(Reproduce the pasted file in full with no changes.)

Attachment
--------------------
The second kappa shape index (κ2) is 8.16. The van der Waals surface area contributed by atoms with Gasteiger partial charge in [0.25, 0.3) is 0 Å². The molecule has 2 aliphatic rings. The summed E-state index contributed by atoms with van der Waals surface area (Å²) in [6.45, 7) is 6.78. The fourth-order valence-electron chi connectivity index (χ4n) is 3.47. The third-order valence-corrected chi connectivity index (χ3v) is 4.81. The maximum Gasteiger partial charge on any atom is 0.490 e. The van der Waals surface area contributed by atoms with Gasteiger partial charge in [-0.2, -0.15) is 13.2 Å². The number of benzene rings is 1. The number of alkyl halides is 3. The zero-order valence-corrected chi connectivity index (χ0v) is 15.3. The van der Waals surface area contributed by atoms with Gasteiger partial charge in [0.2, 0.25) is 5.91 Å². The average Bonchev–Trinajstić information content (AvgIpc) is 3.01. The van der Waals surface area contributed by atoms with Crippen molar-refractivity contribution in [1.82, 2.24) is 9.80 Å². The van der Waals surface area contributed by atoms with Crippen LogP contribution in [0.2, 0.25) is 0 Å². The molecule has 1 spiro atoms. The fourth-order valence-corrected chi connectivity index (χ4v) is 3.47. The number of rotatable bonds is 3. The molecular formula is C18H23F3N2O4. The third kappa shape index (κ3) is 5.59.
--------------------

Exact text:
The second kappa shape index (κ2) is 8.16. The van der Waals surface area contributed by atoms with Gasteiger partial charge in [0.25, 0.3) is 0 Å². The molecule has 2 aliphatic rings. The summed E-state index contributed by atoms with van der Waals surface area (Å²) in [6.45, 7) is 6.78. The fourth-order valence-electron chi connectivity index (χ4n) is 3.47. The third-order valence-corrected chi connectivity index (χ3v) is 4.81. The maximum Gasteiger partial charge on any atom is 0.490 e. The van der Waals surface area contributed by atoms with Gasteiger partial charge in [-0.2, -0.15) is 13.2 Å². The number of benzene rings is 1. The number of alkyl halides is 3. The zero-order valence-corrected chi connectivity index (χ0v) is 15.3. The van der Waals surface area contributed by atoms with Gasteiger partial charge in [0.2, 0.25) is 5.91 Å². The average Bonchev–Trinajstić information content (AvgIpc) is 3.01. The van der Waals surface area contributed by atoms with Crippen molar-refractivity contribution in [1.82, 2.24) is 9.80 Å². The van der Waals surface area contributed by atoms with Crippen LogP contribution in [0.2, 0.25) is 0 Å². The molecule has 1 spiro atoms. The fourth-order valence-corrected chi connectivity index (χ4v) is 3.47. The number of rotatable bonds is 3. The molecular formula is C18H23F3N2O4. The third kappa shape index (κ3) is 5.59.